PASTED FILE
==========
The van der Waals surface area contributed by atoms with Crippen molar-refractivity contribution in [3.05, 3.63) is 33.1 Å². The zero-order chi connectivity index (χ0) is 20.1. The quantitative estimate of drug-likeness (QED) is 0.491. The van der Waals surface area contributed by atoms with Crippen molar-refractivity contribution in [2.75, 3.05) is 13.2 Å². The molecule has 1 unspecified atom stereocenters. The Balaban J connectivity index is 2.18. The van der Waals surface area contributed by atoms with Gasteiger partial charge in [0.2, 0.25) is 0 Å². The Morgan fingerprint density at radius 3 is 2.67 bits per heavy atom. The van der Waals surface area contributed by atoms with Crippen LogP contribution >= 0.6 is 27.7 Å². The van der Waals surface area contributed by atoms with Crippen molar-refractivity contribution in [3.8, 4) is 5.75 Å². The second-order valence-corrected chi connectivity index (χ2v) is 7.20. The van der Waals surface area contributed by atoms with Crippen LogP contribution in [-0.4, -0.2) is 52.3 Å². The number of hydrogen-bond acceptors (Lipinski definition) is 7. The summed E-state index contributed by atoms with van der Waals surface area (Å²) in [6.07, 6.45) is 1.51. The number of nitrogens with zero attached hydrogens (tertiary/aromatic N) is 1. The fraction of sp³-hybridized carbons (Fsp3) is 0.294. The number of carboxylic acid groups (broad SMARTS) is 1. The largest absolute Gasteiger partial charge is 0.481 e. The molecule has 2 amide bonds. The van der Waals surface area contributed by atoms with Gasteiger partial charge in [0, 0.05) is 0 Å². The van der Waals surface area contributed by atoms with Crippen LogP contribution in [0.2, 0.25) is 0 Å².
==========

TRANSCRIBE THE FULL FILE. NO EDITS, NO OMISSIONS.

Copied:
The van der Waals surface area contributed by atoms with Crippen molar-refractivity contribution in [3.05, 3.63) is 33.1 Å². The zero-order chi connectivity index (χ0) is 20.1. The quantitative estimate of drug-likeness (QED) is 0.491. The van der Waals surface area contributed by atoms with Crippen molar-refractivity contribution in [2.75, 3.05) is 13.2 Å². The molecule has 1 unspecified atom stereocenters. The Balaban J connectivity index is 2.18. The van der Waals surface area contributed by atoms with Gasteiger partial charge in [0.2, 0.25) is 0 Å². The Morgan fingerprint density at radius 3 is 2.67 bits per heavy atom. The van der Waals surface area contributed by atoms with Crippen LogP contribution >= 0.6 is 27.7 Å². The van der Waals surface area contributed by atoms with Crippen molar-refractivity contribution in [3.8, 4) is 5.75 Å². The second-order valence-corrected chi connectivity index (χ2v) is 7.20. The van der Waals surface area contributed by atoms with Crippen LogP contribution in [-0.4, -0.2) is 52.3 Å². The number of hydrogen-bond acceptors (Lipinski definition) is 7. The summed E-state index contributed by atoms with van der Waals surface area (Å²) in [6.07, 6.45) is 1.51. The number of nitrogens with zero attached hydrogens (tertiary/aromatic N) is 1. The fraction of sp³-hybridized carbons (Fsp3) is 0.294. The number of carboxylic acid groups (broad SMARTS) is 1. The largest absolute Gasteiger partial charge is 0.481 e. The molecule has 2 amide bonds. The van der Waals surface area contributed by atoms with Gasteiger partial charge in [0, 0.05) is 0 Å². The van der Waals surface area contributed by atoms with Crippen LogP contribution in [0.2, 0.25) is 0 Å².